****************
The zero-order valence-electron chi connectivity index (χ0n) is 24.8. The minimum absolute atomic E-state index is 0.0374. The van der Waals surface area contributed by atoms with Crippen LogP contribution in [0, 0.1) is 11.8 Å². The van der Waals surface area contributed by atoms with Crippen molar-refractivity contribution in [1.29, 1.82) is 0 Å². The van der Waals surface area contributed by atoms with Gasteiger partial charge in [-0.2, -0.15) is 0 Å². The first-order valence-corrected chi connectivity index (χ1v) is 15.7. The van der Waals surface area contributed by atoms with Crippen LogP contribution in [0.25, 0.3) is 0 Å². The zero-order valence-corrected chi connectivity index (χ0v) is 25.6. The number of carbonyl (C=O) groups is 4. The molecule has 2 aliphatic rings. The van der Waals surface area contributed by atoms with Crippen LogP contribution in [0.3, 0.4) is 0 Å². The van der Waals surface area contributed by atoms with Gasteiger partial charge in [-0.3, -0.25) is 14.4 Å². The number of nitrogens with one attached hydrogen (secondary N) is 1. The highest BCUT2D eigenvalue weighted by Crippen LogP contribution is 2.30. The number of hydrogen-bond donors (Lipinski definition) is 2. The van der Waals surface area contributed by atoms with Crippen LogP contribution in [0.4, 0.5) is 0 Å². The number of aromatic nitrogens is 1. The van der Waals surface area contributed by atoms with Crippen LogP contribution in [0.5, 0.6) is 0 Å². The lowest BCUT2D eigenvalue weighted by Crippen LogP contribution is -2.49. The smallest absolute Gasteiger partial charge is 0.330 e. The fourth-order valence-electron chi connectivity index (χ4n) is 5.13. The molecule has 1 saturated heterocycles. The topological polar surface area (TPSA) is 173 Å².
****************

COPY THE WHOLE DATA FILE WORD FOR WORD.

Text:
The zero-order valence-electron chi connectivity index (χ0n) is 24.8. The minimum absolute atomic E-state index is 0.0374. The van der Waals surface area contributed by atoms with Crippen LogP contribution in [0, 0.1) is 11.8 Å². The van der Waals surface area contributed by atoms with Crippen molar-refractivity contribution in [1.29, 1.82) is 0 Å². The van der Waals surface area contributed by atoms with Gasteiger partial charge in [-0.2, -0.15) is 0 Å². The first-order valence-corrected chi connectivity index (χ1v) is 15.7. The van der Waals surface area contributed by atoms with Crippen LogP contribution in [0.25, 0.3) is 0 Å². The zero-order valence-corrected chi connectivity index (χ0v) is 25.6. The number of carbonyl (C=O) groups is 4. The molecule has 2 aliphatic rings. The van der Waals surface area contributed by atoms with Crippen LogP contribution in [0.3, 0.4) is 0 Å². The van der Waals surface area contributed by atoms with Gasteiger partial charge in [-0.3, -0.25) is 14.4 Å². The number of nitrogens with one attached hydrogen (secondary N) is 1. The highest BCUT2D eigenvalue weighted by Crippen LogP contribution is 2.30. The number of hydrogen-bond donors (Lipinski definition) is 2. The van der Waals surface area contributed by atoms with Crippen LogP contribution in [0.4, 0.5) is 0 Å². The number of aromatic nitrogens is 1. The van der Waals surface area contributed by atoms with Crippen LogP contribution in [0.5, 0.6) is 0 Å². The lowest BCUT2D eigenvalue weighted by Crippen LogP contribution is -2.49. The smallest absolute Gasteiger partial charge is 0.330 e. The fourth-order valence-electron chi connectivity index (χ4n) is 5.13. The molecule has 1 saturated heterocycles. The topological polar surface area (TPSA) is 173 Å².